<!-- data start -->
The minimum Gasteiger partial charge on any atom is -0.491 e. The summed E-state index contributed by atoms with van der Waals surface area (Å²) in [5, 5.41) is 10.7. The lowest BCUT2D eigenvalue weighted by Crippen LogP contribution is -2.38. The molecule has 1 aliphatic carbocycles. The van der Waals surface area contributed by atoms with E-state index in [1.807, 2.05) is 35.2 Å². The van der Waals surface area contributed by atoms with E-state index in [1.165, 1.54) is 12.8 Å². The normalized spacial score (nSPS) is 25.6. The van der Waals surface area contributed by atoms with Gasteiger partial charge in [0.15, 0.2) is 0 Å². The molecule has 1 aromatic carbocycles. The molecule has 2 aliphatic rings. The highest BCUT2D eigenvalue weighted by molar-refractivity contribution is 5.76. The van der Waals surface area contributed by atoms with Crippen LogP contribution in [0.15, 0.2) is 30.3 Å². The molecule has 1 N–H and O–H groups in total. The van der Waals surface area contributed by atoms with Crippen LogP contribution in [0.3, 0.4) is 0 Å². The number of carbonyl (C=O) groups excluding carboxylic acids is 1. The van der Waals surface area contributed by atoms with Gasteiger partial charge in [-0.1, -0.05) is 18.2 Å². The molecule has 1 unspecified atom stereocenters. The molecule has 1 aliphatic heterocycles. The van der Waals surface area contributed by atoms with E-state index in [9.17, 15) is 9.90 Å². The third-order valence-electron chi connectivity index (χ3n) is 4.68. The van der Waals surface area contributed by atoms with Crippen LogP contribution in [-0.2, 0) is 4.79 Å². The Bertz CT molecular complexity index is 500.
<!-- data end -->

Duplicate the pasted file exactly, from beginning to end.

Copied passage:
The minimum Gasteiger partial charge on any atom is -0.491 e. The summed E-state index contributed by atoms with van der Waals surface area (Å²) in [5, 5.41) is 10.7. The lowest BCUT2D eigenvalue weighted by Crippen LogP contribution is -2.38. The molecule has 1 aliphatic carbocycles. The van der Waals surface area contributed by atoms with E-state index in [1.807, 2.05) is 35.2 Å². The van der Waals surface area contributed by atoms with E-state index in [1.165, 1.54) is 12.8 Å². The normalized spacial score (nSPS) is 25.6. The van der Waals surface area contributed by atoms with Gasteiger partial charge in [0.15, 0.2) is 0 Å². The molecule has 1 aromatic carbocycles. The molecule has 2 aliphatic rings. The highest BCUT2D eigenvalue weighted by molar-refractivity contribution is 5.76. The van der Waals surface area contributed by atoms with Crippen LogP contribution in [0.15, 0.2) is 30.3 Å². The molecule has 1 N–H and O–H groups in total. The van der Waals surface area contributed by atoms with Crippen LogP contribution in [0.3, 0.4) is 0 Å². The number of carbonyl (C=O) groups excluding carboxylic acids is 1. The van der Waals surface area contributed by atoms with Gasteiger partial charge in [-0.1, -0.05) is 18.2 Å². The molecule has 1 unspecified atom stereocenters. The molecule has 1 aliphatic heterocycles. The van der Waals surface area contributed by atoms with E-state index in [9.17, 15) is 9.90 Å². The third-order valence-electron chi connectivity index (χ3n) is 4.68. The van der Waals surface area contributed by atoms with Crippen LogP contribution in [-0.2, 0) is 4.79 Å². The Bertz CT molecular complexity index is 500.